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Of Malpua and Holi celebrations in lands of Braj and Benares

A riot of colour during Holi celebrations in Nandgaon (Photo: @rahul_balyan/Twitter)

Of the many Holi delights that you may have indulged in recently, the oldest is possibly the malpua.

Malpua is often regarded as the precursor to the more pervasive gulab jamun, which is a much later innovation, with new techniques and ingredients incorporated into an older culture of Indian cooking. Malpua, or pua, however, is one of those ancient sweets that we still find in our midst and it is most strongly associated with Holi celebrations across eastern UP and Bihar, including in the lands of Braj and Benares.

While the malpua is rich—it is soaked in syrup and saffron, post frying—its humbler cousin is the pua. A simple confection of sweetened batter that is fried, pua, along with rabdi, thickened milk, or even bhuna mutton is a traditional Holi delight, particularly in Bihar, where we find families frying the sweetish bread (and adding fruit like ripe banana to the batter) to pair with savoury gravies for the “Choti Holi” dinner, post Holika dahan, when the earth’s regenerative power is celebrated.

The pua– and thus malpua– has a history that goes back thousands of years. Its ancestor is the apupa, a cake of barley, steamed or fried, and dipped in honey that finds a mention in the Rig Veda, the oldest oral text of the Subcontinent. Barley (yava in Sanskrit) is the only cereal that is mentioned in the Rig Veda—it was a grain used even in the Indus Valley Civilisation and second in importance to rice in the Vedic period in northern India, when wheat was not yet popular.

There seems to be a scant difference between the technique of making the apupa and the pua and this is one of the dishes of India that survives virtually unchanged in India. Add a chashni or syrup of refined sugar instead of honey, and maida or refined flour instead of jau but otherwise the apupa is the pua. A more recent version of the pua is a pakori-like festive sweet known as gulgule, popular in the Indo-Islamic culture.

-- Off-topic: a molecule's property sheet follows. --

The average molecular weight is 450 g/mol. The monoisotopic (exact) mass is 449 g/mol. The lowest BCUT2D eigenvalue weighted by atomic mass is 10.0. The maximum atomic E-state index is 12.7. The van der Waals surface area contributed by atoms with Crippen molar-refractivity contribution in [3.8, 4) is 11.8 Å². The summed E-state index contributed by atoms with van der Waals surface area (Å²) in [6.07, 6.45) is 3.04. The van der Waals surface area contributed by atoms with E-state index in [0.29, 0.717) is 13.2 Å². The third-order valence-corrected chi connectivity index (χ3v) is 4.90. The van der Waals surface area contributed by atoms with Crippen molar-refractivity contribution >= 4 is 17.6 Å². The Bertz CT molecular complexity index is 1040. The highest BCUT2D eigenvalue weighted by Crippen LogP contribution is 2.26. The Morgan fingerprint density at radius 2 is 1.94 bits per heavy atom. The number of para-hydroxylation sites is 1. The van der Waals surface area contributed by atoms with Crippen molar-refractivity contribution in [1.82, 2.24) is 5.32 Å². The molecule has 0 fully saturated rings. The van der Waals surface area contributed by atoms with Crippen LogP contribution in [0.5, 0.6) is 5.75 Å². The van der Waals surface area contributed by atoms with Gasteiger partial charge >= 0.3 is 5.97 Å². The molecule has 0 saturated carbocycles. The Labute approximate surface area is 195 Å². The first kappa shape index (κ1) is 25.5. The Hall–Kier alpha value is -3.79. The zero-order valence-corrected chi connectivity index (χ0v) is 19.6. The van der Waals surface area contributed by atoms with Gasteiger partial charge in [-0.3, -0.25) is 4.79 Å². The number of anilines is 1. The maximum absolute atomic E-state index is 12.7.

If the pua is one of the oldest Holi dishes, the thandai is young– a medieval concoction but based on the Ayurvedic practice of classifying food according to its guna and rasa. Cold milk is deemed to soothe the gut, mixed with the seeds of muskmelon, fennel, the thandai is the drink for spring, when the weather gets warmer; a therapeutic coolant.

Bhang meanwhile, the leaves of the cannabis plant, often added to thandai, does find a mention in the Atharvaveda, but it may not have been the same leaves, says historian KT Achaya, not quite the intoxicant. The narcotic properties seem to have found mentions only post the 10th century, and strikingly in the 16th-17th century travel accounts of foreigners.

Holi celebrations, all over India, are actually two distinct observations—one an agrarian bonfire marking the changing season, the dispelling of the dark winter and a more sedate worshipping of nature under a full moon of spring. (The myth of Holika and Prahlad is allusive of the dark winter being killed as the saplings of spring survive).

The festival of colours that comes on the morning after is more exuberant and inspired by an almost arcadian world of myth in Vrindavan. It is a forest idyll of love, beauty and a shringar ras of the larger Indian aesthetic and this finds expression in the north Indian, Braj Holi, of flowers and colours, songs and dance, rang and bhang. These motifs may have taken shape only in the post-Chaitanya period, when the Bhakti Saint revived Braj.

The sweets and snacks associated with this celebration are the chandrakala and kachori, which show influences of local cuisines of Bundelkhand, and neighbouring Rajasthan, just as it is the local tesu/palash flowers of the season that is soaked to make colour.

Chandrakala, round like the full moon after which it is named, with neat pinched edges, is in essence a mawa kachori of marwar, using in its filling khoya or mawa– milk solids, made from surplus milk of the countryside.  The 12th century Manasollasa mentions the Golamu, where wheat dough kneaded with milk, ghee, sugar and powdered cardamom and black pepper  is shaped into rounds and fried. This seems like an early version of the pua too, but also suggests a more festive version of the batti, the wheat dumpling that is so common in rural India, including Rajasthan, UP and Bihar and Karnataka (where ragi dumplings are cooked, millets being the common man’s staple there).